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Lighting for the Arch of Janus inspired by the Roman gods

The Fondazione Fendi - Esperimenti entrusted the permanent lighting system for the Arch of Janus that stands opposite the palazzo Rhinoceros, to Vittorio and Francesca Storaro.

The lighting concept is based on the symbology of the Roman god, Janus. In ancient times, "The things of the Gods", gave order to the human world and directed both space and time. BLACK is the cosmic darkness that contains everything, protects everything and from which everything is born. Then, the light of SUNRISE breaks across the sky and the God of DAWN appears, the JANUS of the beginning of life. As the heat of the sun increases, the God of MORNING, QUIRINUS, the founder of Rome, asserts his ancient power over the city. And then, with his rays of sunlight, JOVE, the god of DAY arrives. He represents LIGHT more than any other and this affirms his position as a God of Origins. Over the centuries, the range of warm colours created during the MORNING and EVENING have always been regarded as having a divine origin.

From an astrological point of view, magic and religion have always connected natural colours to the PLANETS as well as to the GODS and the celestial spheres through which their unique influence is channelled. As the God of beginnings, QUIRINUS gave his name to the first month of the year: IANUARIUS, JANUS, JANUARY. Janus is therefore the God of transition from the old to the new year, from the past to the future and from the stasis of peace to the dynamics of war. Janus, as the God of beginnings, is one of the oldest divinities in the spheres of Roman, Latin and Italian religion. Thanks to his two faces, he looks forward to the future and back to the past and as the God of the door, he can also see inside and out. For the Romans, Janus acted as a pater divorum. He has always been immanent, right from the beginning of everything. In his poem "Fasti", Ovid recounts that he was present when the four elements separated to give shape to everything. Janus was the God of doors (ianuae), passages (iani) and bridges. He guarded entrances and exits and carried the ianitores, a key and a stick, while his two faces looked in two directions, indoors and out. As he was also the Dio dell'Evento (God of transition), the doors of his temple were thrown open in times of war and were closed in times of peace. Probably the first two-faced statue of the God stood at the Porta Ianualis, with one face looking East and the other looking West. The second was a four-faced Janus (with each of his faces looking North, South, East and West) located in the Forum of Domitian, and then an entire arch was dedicated to him in the Forum Boarium, where he is holding his key and his stick. In this Arch, in the Velabro area, the keystones of the four arches are decorated with the figures of: ROME-JUNE-MINERVA-CERERE. The lighting system consists entirely of iGuzzini LED architectural luminaires and is controlled by a DALI management system. It all starts here, at the centre of the world, in the central area inside the QUADRIFONS ARCH with the DAWN of time. A bright shade of ORANGE appears as if from the EARTH itself and moves up the inner walls of the arches, symbolising the JANUS of every beginning. As it rises, just like the god QUIRINUS who gets up every MORNING to light the city, this colour first fades into OCRE and then as it reaches towards the SKY, it intensifies into a splendid YELLOW, the colour of JOVE, the god of DAYLIGHT. The interiors of the four arches, therefore, imitate the cycle of the early morning SUN. The outer façades, on the other hand, with their symbolic DOORS that are opened or closed to indicate a time of peace or war, follow the light sequence of daytime with cold or warm tones depending on whether they face EAST/WEST or SOUTH/NORTH. The first WHITE/WARM tone cycle imitates the movement of the SUN towards SUNSET, while the second with its WHITE/COLD tones mimics the rise of the MOON.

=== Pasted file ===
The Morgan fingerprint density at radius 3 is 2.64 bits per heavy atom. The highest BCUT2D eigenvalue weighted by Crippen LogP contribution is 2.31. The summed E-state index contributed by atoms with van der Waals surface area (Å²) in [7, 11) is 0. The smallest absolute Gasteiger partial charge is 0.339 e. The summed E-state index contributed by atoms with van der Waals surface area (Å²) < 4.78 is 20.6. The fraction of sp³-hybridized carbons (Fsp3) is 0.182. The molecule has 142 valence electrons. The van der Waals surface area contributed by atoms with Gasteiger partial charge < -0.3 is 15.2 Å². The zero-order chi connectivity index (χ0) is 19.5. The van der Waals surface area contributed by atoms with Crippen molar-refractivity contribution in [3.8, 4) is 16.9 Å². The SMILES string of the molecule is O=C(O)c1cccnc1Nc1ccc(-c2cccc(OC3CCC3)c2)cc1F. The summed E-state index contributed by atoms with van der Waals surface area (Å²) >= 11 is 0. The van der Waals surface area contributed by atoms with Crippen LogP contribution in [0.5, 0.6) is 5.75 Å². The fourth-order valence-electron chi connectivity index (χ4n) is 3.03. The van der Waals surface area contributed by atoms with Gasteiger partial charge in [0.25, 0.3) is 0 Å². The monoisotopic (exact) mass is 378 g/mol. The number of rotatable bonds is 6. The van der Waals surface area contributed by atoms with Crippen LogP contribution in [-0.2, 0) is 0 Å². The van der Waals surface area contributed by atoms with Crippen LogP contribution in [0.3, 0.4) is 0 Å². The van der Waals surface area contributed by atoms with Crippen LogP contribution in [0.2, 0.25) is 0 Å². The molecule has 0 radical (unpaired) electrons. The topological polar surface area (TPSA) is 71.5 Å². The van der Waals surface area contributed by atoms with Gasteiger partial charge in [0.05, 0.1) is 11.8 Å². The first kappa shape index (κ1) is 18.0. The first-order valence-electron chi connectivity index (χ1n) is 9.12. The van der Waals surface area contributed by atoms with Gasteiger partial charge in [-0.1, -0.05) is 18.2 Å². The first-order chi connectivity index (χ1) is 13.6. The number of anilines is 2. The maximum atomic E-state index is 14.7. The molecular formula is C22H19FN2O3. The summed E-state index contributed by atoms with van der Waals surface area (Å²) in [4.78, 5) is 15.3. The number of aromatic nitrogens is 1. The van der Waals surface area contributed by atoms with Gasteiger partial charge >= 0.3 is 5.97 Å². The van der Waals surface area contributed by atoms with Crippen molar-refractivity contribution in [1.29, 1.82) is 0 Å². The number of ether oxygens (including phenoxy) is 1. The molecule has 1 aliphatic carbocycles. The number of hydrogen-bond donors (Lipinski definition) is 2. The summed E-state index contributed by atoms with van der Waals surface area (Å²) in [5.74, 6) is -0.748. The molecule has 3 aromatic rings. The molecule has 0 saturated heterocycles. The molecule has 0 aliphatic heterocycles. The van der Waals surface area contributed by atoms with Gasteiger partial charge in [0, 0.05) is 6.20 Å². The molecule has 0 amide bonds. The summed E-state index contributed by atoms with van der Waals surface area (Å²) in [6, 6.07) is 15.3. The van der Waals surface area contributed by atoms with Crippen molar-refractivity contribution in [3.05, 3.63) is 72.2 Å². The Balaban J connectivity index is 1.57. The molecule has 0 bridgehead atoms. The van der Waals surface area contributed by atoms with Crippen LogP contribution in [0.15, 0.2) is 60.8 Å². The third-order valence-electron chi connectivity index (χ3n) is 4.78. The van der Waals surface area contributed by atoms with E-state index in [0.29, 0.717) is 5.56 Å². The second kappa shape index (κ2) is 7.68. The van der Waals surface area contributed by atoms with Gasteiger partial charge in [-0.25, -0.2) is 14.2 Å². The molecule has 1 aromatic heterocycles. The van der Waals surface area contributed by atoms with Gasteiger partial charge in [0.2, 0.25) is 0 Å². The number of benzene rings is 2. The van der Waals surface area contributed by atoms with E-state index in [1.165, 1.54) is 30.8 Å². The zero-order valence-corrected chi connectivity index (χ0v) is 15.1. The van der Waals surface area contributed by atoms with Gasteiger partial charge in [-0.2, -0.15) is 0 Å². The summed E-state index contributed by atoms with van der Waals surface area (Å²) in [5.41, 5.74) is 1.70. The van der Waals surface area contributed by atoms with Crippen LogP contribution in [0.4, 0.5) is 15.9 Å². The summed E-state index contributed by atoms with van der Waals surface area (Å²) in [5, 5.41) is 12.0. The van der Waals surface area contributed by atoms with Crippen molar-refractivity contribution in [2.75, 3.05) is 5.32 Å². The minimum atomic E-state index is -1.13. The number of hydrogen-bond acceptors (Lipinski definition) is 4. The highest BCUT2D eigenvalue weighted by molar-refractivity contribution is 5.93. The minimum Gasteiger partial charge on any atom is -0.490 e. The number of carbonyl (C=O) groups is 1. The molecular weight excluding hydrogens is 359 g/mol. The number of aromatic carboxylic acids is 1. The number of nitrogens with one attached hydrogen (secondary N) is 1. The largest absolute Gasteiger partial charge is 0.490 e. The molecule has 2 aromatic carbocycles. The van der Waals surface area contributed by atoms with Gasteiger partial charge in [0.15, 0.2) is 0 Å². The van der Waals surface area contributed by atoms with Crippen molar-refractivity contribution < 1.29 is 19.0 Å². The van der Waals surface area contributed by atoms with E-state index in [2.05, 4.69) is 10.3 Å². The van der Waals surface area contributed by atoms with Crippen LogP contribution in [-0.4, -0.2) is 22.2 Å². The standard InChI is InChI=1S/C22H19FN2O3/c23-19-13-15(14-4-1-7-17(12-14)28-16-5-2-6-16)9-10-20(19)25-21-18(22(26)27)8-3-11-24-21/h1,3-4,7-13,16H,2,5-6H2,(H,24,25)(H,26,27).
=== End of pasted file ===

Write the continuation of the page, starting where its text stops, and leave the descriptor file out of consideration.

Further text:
Opposite the Arch of Janus, stands the “Rhinoceros at Saepta”, a white rhinoceros installation created by Raffaele Curi for the Fondazione Alda Fendi. The work is illuminated by a symbol of the sun at dusk with an "Aurea" LED projector from "The Muses of Light" series by Storaro & De Sisti.

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  • Year
  • Client
  • Lighting concept:
    Vittorio Storaro Francesca Storaro
  • Lighting design:
    Francesca Storaro
  • Rhinoceros AT Saepta installation
    Raffaele Curi
  • Vittorio and Francesca Storaro design the lighting of the Arco di Giano (Arch of Janus) donated by Alda Fendi to the City of Rome. Lighting: iGuzzini
  • Photographer
    Francesca Storaro